Welcome to Maritime Security Week!

Photo: US Coast Guard
Photo: US Coast Guard

It is, perhaps, difficult to believe that the world needs quite so many maritime security vessels as we continually present here on Baird Maritime. They keep coming and, increasingly, they are innovative, interesting and ever more versatile.

Almost all are fast, or at least relatively so. And, while it is not happening as quickly as in the ferry sector, they are gradually becoming more environmentally sustainable. Indeed, last week we featured a One2Three Naval Architects-designed, PFG-built fast patrol boat being constructed in Australia for the Royal New Zealand Navy. Its complete hull and fendering are being fabricated from completely recyclable high density polyethylene plastic. Its engines are Japanese Yanmars and its waterjets, naturally, will be New Zealand-manufactured Hamiltons.

Assault Craft • Interceptors • Patrol • Police • Coast Guard • Naval

Of course, as with most of the maritime industry, maritime security vessels represent a truly global sector. Designers, builders, engine and propulsion system and electronics and weapons manufacturers are all exporting like crazy. That makes the sector incredibly interesting and inspiring for the other vessel building sectors.

This week, for example, we have vessels built in Ireland, Spain, and the USA for both domestic and foreign governments. One is revolutionary and the others are refinements. All are very versatile and adaptable. None are mono-role.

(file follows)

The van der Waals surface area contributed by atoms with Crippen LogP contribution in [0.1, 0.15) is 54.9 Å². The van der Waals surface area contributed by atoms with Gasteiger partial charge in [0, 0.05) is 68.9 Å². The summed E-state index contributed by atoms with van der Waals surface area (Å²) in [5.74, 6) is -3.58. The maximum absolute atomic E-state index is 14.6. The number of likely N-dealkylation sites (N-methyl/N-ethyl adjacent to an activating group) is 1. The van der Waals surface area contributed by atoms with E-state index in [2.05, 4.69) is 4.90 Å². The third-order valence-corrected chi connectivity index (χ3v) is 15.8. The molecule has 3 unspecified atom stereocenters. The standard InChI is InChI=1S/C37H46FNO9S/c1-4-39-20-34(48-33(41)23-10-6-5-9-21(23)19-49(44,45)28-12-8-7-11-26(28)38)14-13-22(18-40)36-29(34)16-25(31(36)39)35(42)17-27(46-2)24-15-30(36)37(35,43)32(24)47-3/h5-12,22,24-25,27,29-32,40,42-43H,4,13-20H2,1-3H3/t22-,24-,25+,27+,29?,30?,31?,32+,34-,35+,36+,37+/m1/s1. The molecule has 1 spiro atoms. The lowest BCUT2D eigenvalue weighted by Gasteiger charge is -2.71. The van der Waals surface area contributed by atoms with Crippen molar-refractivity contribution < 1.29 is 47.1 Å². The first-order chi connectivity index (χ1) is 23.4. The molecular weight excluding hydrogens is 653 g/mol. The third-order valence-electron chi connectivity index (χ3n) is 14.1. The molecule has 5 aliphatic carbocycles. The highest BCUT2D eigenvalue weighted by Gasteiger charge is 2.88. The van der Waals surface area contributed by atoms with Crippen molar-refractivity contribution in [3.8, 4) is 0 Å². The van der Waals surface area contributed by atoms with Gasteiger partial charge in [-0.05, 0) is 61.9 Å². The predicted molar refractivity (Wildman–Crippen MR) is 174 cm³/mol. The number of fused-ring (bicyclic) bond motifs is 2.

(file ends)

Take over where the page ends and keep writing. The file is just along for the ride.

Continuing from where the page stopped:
It seems that, increasingly, this will be what the maritime security sector will be all about. That will make it ever more interesting to our readers.

Vessel Reviews:

Features and Opinion:

– "Now more than ever we need to treat the national shipbuilding enterprise as a true national endeavour with leadership and organisation to match, rather than as a loosely confederated group of Defence projects managed from within the department."

– by Michael Shoebridge, director of the Australian Strategic Policy Institute's defence, strategy and national security program

– "A deal that was meant to demonstrate unified resolve to China has generated considerable blowback, opening up divisions in NATO and the Five Eyes and generating distrust of Australia's motives."

– by Anastasia Kapetas, national security editor at The Strategist, the Australian Strategic Policy Institute's analysis and commentary site

News, Gear and Book Reviews:

Recent Important Features:

– "Given that Australia's present fleet of Collins-class submarines will need replacing circa 2030, it is unlikely that a new design will be suitable considering that it will be early 2023 before the study period is completed."

– by Andrew Baird, geologist, seabed mining entrepreneur, and Baird Maritime columnist

– "The biggest ally Washington has in any strategy of containment is China itself."

– by Loro Horta, former Timor Leste Ambassador to Cuba and deputy head of mission at the Timor Leste Embassy in Beijing

Remember to come back every day to see the latest news, opinion and vessel reviews!

Call for content!

Any news or views about the global maritime security sectors? Send it through to editor@baird.com.au ASAP (between now and September 24), so we can add it to this current edition of Maritime Security Week!

We are after:

  • Vessels – Orders, new deliveries, under construction
  • Gear – Latest innovations and technology in the maritime security vessel sector
  • Interviews – Owners, operators, water police, navies, coast guards etc.
  • Reminiscences – Do you have any exciting, amusing or downright dangerous anecdotes from your time in the maritime security world? (example here)
  • Other – Any other relevant news

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